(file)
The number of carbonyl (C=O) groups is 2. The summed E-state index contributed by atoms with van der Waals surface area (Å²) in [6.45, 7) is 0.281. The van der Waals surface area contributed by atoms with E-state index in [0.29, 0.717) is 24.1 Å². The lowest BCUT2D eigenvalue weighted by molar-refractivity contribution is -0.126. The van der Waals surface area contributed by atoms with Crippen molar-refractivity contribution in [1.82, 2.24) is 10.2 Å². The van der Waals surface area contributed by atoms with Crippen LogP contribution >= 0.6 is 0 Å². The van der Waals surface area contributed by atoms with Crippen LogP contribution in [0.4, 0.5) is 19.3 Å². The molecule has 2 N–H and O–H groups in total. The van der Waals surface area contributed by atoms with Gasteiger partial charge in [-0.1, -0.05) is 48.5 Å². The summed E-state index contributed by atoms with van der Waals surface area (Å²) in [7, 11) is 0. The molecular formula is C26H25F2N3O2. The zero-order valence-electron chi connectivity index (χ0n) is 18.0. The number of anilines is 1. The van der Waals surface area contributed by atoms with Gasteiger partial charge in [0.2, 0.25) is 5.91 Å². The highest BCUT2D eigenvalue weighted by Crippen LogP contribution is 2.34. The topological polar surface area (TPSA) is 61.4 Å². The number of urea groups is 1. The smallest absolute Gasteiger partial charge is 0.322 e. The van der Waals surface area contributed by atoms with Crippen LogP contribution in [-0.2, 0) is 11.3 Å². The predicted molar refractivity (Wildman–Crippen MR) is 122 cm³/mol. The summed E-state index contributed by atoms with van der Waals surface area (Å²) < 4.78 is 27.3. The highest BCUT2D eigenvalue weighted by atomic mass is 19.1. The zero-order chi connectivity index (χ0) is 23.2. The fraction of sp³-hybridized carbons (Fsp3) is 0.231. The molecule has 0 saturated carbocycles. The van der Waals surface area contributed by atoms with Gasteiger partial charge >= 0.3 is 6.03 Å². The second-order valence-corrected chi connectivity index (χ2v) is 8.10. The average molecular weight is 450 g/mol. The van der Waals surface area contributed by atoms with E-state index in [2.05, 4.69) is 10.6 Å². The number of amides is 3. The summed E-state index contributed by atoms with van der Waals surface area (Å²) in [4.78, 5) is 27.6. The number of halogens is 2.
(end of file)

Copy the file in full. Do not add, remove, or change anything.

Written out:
The number of carbonyl (C=O) groups is 2. The summed E-state index contributed by atoms with van der Waals surface area (Å²) in [6.45, 7) is 0.281. The van der Waals surface area contributed by atoms with E-state index in [0.29, 0.717) is 24.1 Å². The lowest BCUT2D eigenvalue weighted by molar-refractivity contribution is -0.126. The van der Waals surface area contributed by atoms with Crippen molar-refractivity contribution in [1.82, 2.24) is 10.2 Å². The van der Waals surface area contributed by atoms with Crippen LogP contribution >= 0.6 is 0 Å². The van der Waals surface area contributed by atoms with Crippen LogP contribution in [0.4, 0.5) is 19.3 Å². The molecule has 2 N–H and O–H groups in total. The van der Waals surface area contributed by atoms with Gasteiger partial charge in [-0.1, -0.05) is 48.5 Å². The summed E-state index contributed by atoms with van der Waals surface area (Å²) in [7, 11) is 0. The molecular formula is C26H25F2N3O2. The zero-order valence-electron chi connectivity index (χ0n) is 18.0. The number of anilines is 1. The van der Waals surface area contributed by atoms with Gasteiger partial charge in [0.2, 0.25) is 5.91 Å². The highest BCUT2D eigenvalue weighted by Crippen LogP contribution is 2.34. The topological polar surface area (TPSA) is 61.4 Å². The number of urea groups is 1. The smallest absolute Gasteiger partial charge is 0.322 e. The van der Waals surface area contributed by atoms with Crippen LogP contribution in [-0.2, 0) is 11.3 Å². The predicted molar refractivity (Wildman–Crippen MR) is 122 cm³/mol. The summed E-state index contributed by atoms with van der Waals surface area (Å²) < 4.78 is 27.3. The highest BCUT2D eigenvalue weighted by atomic mass is 19.1. The zero-order chi connectivity index (χ0) is 23.2. The fraction of sp³-hybridized carbons (Fsp3) is 0.231. The molecule has 0 saturated carbocycles. The van der Waals surface area contributed by atoms with Gasteiger partial charge >= 0.3 is 6.03 Å². The second-order valence-corrected chi connectivity index (χ2v) is 8.10. The average molecular weight is 450 g/mol. The van der Waals surface area contributed by atoms with E-state index in [2.05, 4.69) is 10.6 Å². The number of amides is 3. The summed E-state index contributed by atoms with van der Waals surface area (Å²) in [4.78, 5) is 27.6. The number of halogens is 2.